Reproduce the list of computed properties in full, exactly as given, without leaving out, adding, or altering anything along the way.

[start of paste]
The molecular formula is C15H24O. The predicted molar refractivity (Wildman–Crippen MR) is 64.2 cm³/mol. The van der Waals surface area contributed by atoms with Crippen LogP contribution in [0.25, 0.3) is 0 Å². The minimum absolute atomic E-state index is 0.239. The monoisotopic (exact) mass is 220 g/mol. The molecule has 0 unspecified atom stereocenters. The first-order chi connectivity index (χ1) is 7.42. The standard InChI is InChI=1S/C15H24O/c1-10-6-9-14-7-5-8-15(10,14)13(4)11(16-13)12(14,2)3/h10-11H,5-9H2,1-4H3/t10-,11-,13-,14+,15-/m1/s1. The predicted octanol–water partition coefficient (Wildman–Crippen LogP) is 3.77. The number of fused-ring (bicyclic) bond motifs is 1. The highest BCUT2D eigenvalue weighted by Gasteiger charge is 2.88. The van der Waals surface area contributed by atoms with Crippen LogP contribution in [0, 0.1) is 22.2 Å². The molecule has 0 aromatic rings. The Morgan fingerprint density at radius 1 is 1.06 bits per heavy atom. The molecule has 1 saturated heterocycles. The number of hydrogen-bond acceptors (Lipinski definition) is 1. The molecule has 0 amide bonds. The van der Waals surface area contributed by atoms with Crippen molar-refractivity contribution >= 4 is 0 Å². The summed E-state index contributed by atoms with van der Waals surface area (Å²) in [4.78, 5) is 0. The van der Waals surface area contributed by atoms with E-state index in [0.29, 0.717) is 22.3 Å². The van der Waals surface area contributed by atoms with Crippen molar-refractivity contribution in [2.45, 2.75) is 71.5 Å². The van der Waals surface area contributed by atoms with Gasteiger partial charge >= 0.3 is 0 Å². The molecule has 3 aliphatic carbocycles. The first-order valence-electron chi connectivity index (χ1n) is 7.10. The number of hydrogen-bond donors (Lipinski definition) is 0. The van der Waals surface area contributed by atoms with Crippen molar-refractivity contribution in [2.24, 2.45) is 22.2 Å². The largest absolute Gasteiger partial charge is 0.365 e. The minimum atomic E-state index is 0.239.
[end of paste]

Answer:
The molecular formula is C15H24O. The predicted molar refractivity (Wildman–Crippen MR) is 64.2 cm³/mol. The van der Waals surface area contributed by atoms with Crippen LogP contribution in [0.25, 0.3) is 0 Å². The minimum absolute atomic E-state index is 0.239. The monoisotopic (exact) mass is 220 g/mol. The molecule has 0 unspecified atom stereocenters. The first-order chi connectivity index (χ1) is 7.42. The standard InChI is InChI=1S/C15H24O/c1-10-6-9-14-7-5-8-15(10,14)13(4)11(16-13)12(14,2)3/h10-11H,5-9H2,1-4H3/t10-,11-,13-,14+,15-/m1/s1. The predicted octanol–water partition coefficient (Wildman–Crippen LogP) is 3.77. The number of fused-ring (bicyclic) bond motifs is 1. The highest BCUT2D eigenvalue weighted by Gasteiger charge is 2.88. The van der Waals surface area contributed by atoms with Crippen LogP contribution in [0, 0.1) is 22.2 Å². The molecule has 0 aromatic rings. The Morgan fingerprint density at radius 1 is 1.06 bits per heavy atom. The molecule has 1 saturated heterocycles. The number of hydrogen-bond acceptors (Lipinski definition) is 1. The molecule has 0 amide bonds. The van der Waals surface area contributed by atoms with Crippen molar-refractivity contribution >= 4 is 0 Å². The summed E-state index contributed by atoms with van der Waals surface area (Å²) in [4.78, 5) is 0. The van der Waals surface area contributed by atoms with E-state index in [0.29, 0.717) is 22.3 Å². The van der Waals surface area contributed by atoms with Crippen molar-refractivity contribution in [2.45, 2.75) is 71.5 Å². The van der Waals surface area contributed by atoms with Gasteiger partial charge >= 0.3 is 0 Å². The molecule has 3 aliphatic carbocycles. The first-order valence-electron chi connectivity index (χ1n) is 7.10. The number of hydrogen-bond donors (Lipinski definition) is 0. The van der Waals surface area contributed by atoms with Crippen molar-refractivity contribution in [2.24, 2.45) is 22.2 Å². The largest absolute Gasteiger partial charge is 0.365 e. The minimum atomic E-state index is 0.239.